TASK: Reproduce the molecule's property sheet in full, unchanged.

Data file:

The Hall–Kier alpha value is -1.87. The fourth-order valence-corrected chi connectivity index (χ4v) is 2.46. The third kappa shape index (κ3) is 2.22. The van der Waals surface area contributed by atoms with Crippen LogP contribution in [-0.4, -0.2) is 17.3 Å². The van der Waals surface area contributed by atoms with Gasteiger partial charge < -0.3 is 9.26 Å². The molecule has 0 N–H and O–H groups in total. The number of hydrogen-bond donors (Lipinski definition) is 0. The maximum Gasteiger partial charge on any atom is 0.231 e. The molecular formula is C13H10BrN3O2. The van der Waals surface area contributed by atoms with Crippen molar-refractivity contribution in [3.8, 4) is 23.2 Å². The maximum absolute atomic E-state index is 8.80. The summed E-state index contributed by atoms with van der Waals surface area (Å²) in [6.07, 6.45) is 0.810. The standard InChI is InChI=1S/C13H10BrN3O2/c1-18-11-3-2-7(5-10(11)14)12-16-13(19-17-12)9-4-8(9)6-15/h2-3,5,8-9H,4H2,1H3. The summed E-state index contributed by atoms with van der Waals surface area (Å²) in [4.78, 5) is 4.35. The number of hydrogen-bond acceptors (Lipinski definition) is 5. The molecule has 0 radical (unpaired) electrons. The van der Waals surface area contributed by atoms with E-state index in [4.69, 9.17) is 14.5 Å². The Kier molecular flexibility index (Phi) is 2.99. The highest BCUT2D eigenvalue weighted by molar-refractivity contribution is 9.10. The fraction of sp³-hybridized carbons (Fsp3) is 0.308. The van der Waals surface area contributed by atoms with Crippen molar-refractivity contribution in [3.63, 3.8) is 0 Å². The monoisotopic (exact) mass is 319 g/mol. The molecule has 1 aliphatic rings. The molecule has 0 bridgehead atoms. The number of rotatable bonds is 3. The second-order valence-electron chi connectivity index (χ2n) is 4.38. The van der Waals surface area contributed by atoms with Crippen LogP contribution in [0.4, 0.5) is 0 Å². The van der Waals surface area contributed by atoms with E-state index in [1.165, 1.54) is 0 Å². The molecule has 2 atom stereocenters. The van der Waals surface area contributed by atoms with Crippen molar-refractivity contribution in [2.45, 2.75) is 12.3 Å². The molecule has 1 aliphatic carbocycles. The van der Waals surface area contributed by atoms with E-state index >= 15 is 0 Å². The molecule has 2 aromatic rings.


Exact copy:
The Hall–Kier alpha value is -1.87. The fourth-order valence-corrected chi connectivity index (χ4v) is 2.46. The third kappa shape index (κ3) is 2.22. The van der Waals surface area contributed by atoms with Crippen LogP contribution in [-0.4, -0.2) is 17.3 Å². The van der Waals surface area contributed by atoms with Gasteiger partial charge < -0.3 is 9.26 Å². The molecule has 0 N–H and O–H groups in total. The number of hydrogen-bond donors (Lipinski definition) is 0. The maximum Gasteiger partial charge on any atom is 0.231 e. The molecular formula is C13H10BrN3O2. The van der Waals surface area contributed by atoms with Crippen molar-refractivity contribution in [3.8, 4) is 23.2 Å². The maximum absolute atomic E-state index is 8.80. The summed E-state index contributed by atoms with van der Waals surface area (Å²) in [6.07, 6.45) is 0.810. The standard InChI is InChI=1S/C13H10BrN3O2/c1-18-11-3-2-7(5-10(11)14)12-16-13(19-17-12)9-4-8(9)6-15/h2-3,5,8-9H,4H2,1H3. The summed E-state index contributed by atoms with van der Waals surface area (Å²) in [4.78, 5) is 4.35. The number of hydrogen-bond acceptors (Lipinski definition) is 5. The molecule has 0 radical (unpaired) electrons. The van der Waals surface area contributed by atoms with E-state index in [4.69, 9.17) is 14.5 Å². The Kier molecular flexibility index (Phi) is 2.99. The highest BCUT2D eigenvalue weighted by molar-refractivity contribution is 9.10. The fraction of sp³-hybridized carbons (Fsp3) is 0.308. The van der Waals surface area contributed by atoms with Crippen molar-refractivity contribution in [3.63, 3.8) is 0 Å². The monoisotopic (exact) mass is 319 g/mol. The molecule has 1 aliphatic rings. The molecule has 0 bridgehead atoms. The number of rotatable bonds is 3. The second-order valence-electron chi connectivity index (χ2n) is 4.38. The van der Waals surface area contributed by atoms with Crippen LogP contribution in [0.4, 0.5) is 0 Å². The van der Waals surface area contributed by atoms with E-state index in [1.165, 1.54) is 0 Å². The molecule has 2 atom stereocenters. The van der Waals surface area contributed by atoms with Crippen molar-refractivity contribution in [2.45, 2.75) is 12.3 Å². The molecule has 1 aliphatic carbocycles. The van der Waals surface area contributed by atoms with E-state index >= 15 is 0 Å². The molecule has 2 aromatic rings.